We were so lucky to land in Burbank. It was a great place to raise a family. And the thing is — I don’t think that was an accident. The people making decisions about Burbank at that time must have realized something I didn’t fully appreciate until recently. Burbank had something special to offer. It was an oasis away from the bustle of Los Angeles. It wasn’t hip like Silver Lake or the Hollywood Hills. It wasn’t fancy like Santa Monica. It wasn’t like Glendale. It wasn’t like anyplace else, really. Burbank was just a sleepy little town where you could come home from work and throw a ball with your son, or sit under the stars and watch your daughter pitch a softball game, or ride your bike to the donut shop on a Sunday morning. It was a place where you could take your kids to MacCambridge to play floor hockey and see seniors swing dancing and enjoying a hot lunch. It was a place where, when you called the fire department because you smelled something funny, they showed up in minutes — and were nice about it when it turned out to be your neighbor’s barbeque.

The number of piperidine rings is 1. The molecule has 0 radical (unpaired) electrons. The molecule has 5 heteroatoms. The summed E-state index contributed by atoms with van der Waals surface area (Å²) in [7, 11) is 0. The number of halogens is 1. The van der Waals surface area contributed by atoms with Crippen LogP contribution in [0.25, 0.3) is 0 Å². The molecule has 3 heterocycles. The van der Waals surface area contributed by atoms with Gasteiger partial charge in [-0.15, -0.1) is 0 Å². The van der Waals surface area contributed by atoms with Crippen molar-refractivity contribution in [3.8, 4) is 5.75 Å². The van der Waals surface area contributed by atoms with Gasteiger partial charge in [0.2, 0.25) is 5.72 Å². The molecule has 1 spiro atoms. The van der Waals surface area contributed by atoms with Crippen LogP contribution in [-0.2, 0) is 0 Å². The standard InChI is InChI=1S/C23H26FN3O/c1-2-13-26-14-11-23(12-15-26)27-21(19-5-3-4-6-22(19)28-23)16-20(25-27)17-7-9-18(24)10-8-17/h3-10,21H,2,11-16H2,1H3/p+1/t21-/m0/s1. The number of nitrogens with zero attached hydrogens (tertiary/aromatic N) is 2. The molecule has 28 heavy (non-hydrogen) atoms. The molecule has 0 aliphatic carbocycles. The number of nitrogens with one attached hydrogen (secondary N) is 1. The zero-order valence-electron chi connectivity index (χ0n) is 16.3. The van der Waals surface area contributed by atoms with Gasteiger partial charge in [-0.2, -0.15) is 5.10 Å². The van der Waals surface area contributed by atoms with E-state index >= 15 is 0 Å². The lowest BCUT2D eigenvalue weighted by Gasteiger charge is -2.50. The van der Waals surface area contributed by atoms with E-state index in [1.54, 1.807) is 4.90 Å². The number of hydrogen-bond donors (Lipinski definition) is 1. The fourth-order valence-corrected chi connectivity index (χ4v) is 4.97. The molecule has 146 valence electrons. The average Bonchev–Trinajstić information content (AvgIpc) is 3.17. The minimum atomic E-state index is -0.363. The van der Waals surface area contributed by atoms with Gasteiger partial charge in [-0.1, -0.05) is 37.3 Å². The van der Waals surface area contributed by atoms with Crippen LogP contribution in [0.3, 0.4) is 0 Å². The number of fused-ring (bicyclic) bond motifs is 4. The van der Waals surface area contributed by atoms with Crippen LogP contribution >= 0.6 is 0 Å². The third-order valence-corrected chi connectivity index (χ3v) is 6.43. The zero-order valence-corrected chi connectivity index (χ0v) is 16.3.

I wasn’t paying attention — there were dinners to make and baths to give and bedtime stories to read — but it seems to me now that our elected officials, back then, must have known that Burbank was different. And at City Council meetings they must have been doing whatever they could to protect our city and fend off those forces that would try to turn it into something else. They fought hard to keep the airport from expanding, realizing that the additional revenue would come at too great a cost. They must have cared enough about young families like mine to stand up for us and make sure Burbank remained the kind of place where anyone would be lucky to raise a family.
Now, when I see new families moving into my neighborhood, I wonder: will Burbank be that for them? Or will it become just another LA neighborhood surrounded by freeways and dotted by high-rises? Because that is essentially the question our city is facing right now.